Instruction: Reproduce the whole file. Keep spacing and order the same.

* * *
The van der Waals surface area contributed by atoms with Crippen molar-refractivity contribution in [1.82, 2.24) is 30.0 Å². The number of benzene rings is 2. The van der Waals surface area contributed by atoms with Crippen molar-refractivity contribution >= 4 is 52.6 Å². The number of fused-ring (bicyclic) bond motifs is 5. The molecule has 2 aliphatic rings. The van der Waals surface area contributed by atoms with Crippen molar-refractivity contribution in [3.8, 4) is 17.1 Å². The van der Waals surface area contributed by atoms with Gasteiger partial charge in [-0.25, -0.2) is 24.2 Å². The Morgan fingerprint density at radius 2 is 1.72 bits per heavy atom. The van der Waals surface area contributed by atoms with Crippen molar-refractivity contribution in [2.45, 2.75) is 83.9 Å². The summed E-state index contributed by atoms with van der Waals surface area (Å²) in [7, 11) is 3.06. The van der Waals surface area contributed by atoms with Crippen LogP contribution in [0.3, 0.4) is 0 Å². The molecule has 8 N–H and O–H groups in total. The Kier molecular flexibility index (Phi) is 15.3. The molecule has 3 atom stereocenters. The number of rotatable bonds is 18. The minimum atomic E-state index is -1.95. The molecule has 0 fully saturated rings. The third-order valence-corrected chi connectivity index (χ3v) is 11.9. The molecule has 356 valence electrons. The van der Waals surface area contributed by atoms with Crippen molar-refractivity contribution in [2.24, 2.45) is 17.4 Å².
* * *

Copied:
The van der Waals surface area contributed by atoms with Crippen molar-refractivity contribution in [1.82, 2.24) is 30.0 Å². The number of benzene rings is 2. The van der Waals surface area contributed by atoms with Crippen molar-refractivity contribution >= 4 is 52.6 Å². The number of fused-ring (bicyclic) bond motifs is 5. The molecule has 2 aliphatic rings. The van der Waals surface area contributed by atoms with Crippen molar-refractivity contribution in [3.8, 4) is 17.1 Å². The van der Waals surface area contributed by atoms with Gasteiger partial charge in [-0.25, -0.2) is 24.2 Å². The Morgan fingerprint density at radius 2 is 1.72 bits per heavy atom. The van der Waals surface area contributed by atoms with Crippen molar-refractivity contribution in [2.45, 2.75) is 83.9 Å². The summed E-state index contributed by atoms with van der Waals surface area (Å²) in [7, 11) is 3.06. The van der Waals surface area contributed by atoms with Crippen LogP contribution in [0.3, 0.4) is 0 Å². The molecule has 8 N–H and O–H groups in total. The Kier molecular flexibility index (Phi) is 15.3. The molecule has 3 atom stereocenters. The number of rotatable bonds is 18. The minimum atomic E-state index is -1.95. The molecule has 0 fully saturated rings. The third-order valence-corrected chi connectivity index (χ3v) is 11.9. The molecule has 356 valence electrons. The van der Waals surface area contributed by atoms with Crippen molar-refractivity contribution in [2.24, 2.45) is 17.4 Å².